As with many of these games one’s stories, one’s narrative, can be quite different to that of others, with different choices leading to different consequences. It isn’t that easy to share one’s experience of the best of these games with another person because there is so much content and choice that they have had a quite different narrative arc with different outcomes. Like any novel, the story arc you see through to the end, whether driven by you or followed obediently on the page, is entertaining or dull. It is thus the writing that sets the best of these games apart, the quality of the worldbuilding and context in which you find yourself. The mechanics after all ubiquitously involve killing people and some other simple manipulation of objects or timed button presses.
The other grande dame of the open world RPG genre is the GTA series. I played GTA IV the most, which, unlike Bethesda’s games and their character creation sequence, casts the player specifically as Nico Bellic, an immigrant drawn by the alluring lies of his cousin to a seedy life in New York (Liberty City).
Here is an open world RPG that enjoys its creators Rockstar’s stupendously grand ambition. Here is another life, an open and widely explorable city where you can aimlessly cruise about in stolen cars listening to a variety (and mockery) of radio stations, sit and drink in a bar and watch a cabaret act, or switch on the TV and watch some genuine Ricky Gervais standup; lengthy and expensive amounts of content you may never enjoy if you don’t actually bother to take your time and explore, but its there, making the world feel more real. You can instead break almost every law there is as casually as breathing, doing the usual stuff that gets the Daily Mail so irate.
While considered the dark and dour instalment in the series, I mention IV particularly to congratulate the writers on the masterful interaction between Nico and his cousin Roman, who quickly turns out to be a bumbling and awkward liar with enemies, but also manages to be innocent enough of heart that I found myself immersing into Nico’s situation and wanting to look out for my cousin for his own sake, blood being thicker than water.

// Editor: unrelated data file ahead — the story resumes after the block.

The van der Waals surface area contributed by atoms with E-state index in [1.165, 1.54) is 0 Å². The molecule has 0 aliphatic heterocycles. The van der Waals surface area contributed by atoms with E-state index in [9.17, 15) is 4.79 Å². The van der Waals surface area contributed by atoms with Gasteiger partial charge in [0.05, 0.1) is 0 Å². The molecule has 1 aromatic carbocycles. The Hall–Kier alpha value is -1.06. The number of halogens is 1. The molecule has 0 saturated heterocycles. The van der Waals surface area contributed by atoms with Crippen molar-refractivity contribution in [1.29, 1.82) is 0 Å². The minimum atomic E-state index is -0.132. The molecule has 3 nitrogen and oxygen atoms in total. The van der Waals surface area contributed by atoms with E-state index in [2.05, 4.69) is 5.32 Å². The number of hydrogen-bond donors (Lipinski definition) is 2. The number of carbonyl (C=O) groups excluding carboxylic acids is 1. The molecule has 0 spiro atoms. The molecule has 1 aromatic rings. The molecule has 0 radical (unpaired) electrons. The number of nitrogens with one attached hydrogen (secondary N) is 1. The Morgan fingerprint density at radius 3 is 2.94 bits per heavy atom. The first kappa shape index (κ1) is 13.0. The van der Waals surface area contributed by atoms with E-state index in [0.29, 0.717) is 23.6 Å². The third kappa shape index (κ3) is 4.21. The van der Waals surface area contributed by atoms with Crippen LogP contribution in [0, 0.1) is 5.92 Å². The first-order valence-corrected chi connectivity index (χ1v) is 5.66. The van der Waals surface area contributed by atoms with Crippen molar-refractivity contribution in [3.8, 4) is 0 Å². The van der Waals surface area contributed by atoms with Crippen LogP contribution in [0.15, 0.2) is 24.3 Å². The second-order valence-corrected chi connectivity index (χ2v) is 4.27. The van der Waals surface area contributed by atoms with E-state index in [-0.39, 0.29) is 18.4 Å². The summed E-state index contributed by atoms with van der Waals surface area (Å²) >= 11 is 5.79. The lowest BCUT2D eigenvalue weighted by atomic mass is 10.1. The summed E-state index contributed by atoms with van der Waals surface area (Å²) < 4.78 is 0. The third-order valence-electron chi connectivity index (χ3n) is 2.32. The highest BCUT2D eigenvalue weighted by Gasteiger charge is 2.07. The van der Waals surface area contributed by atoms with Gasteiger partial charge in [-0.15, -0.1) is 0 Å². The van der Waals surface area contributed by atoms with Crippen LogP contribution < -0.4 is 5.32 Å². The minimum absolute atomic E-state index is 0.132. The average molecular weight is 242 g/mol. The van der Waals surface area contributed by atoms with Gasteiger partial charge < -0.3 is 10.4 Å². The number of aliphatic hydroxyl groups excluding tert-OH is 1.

It’s beautifully done, with great dialogue that filled the relationship in and provided a solid narrative within which my ‘missions’ provided the plot and the excitement, the ‘minute to minute’.
What I hadn’t expected though, over the years I’ve been gaming, was that memories of these adventures would sit, take space if you like, alongside memories of things that really happened. Perhaps I shouldn’t have been surprised. After all, we remember the places a great book or film take us as much as we do the good times with friends and family, even if the former aren’t as intrinsically valuable. Memories do not distinguish themselves by worth.
Which brings me to Jamie Carragher.
There are games which have either limited or no narrative substance at all that are also capable of generating a trove of memories, and I cannot tell you why except that maybe the time invested and (in my case) a tendency to ‘fill in’ what’s going on combine to create the enduring memory from Championship Manager where, in a European Cup semi-final with Real Madrid, we (Liverpool) lost 3-0 at Anfield and had to go the Bernabeau in the second leg. 0-0 at half-time, I changed the formation and we raced to an aggregate draw at 3-3 with only two minutes of normal time remaining. It was a delightful enough comeback on its own, promising at the least some nailbiting extra time. But then Carragher somehow picks up the ball and heads into midfield, he goes past a player, he’s still running, nobody’s closing him down and he’s into the penalty area, this doughty defender that usually runs out of oxygen at the halfway line. “Carragher shoots….” says the text field, because there are no graphics, then Championship Manager‘s sublime half-second-but-feels-like-forever pause while it delivers the verdict: “GOAAAALLLLL” in flashing red and white text. There was no sound either, but it wasn’t needed because I provided it, out of my seat and punching the air at this most unexpected and sweetest of victories.
I’ve forgotten what happened in the final, I’ve forgotten many hundreds of hours of games in subsequent seasons and versions of this football management simulator. But I haven’t forgotten Carragher’s length-of-the-pitch run and the goal that took us to a European Cup final. It’s as clear a memory as the haunted look in Shevchenko’s eyes as he stepped up to take the final penalty in Istanbul. One European Cup private to me, one shared with History. Both real.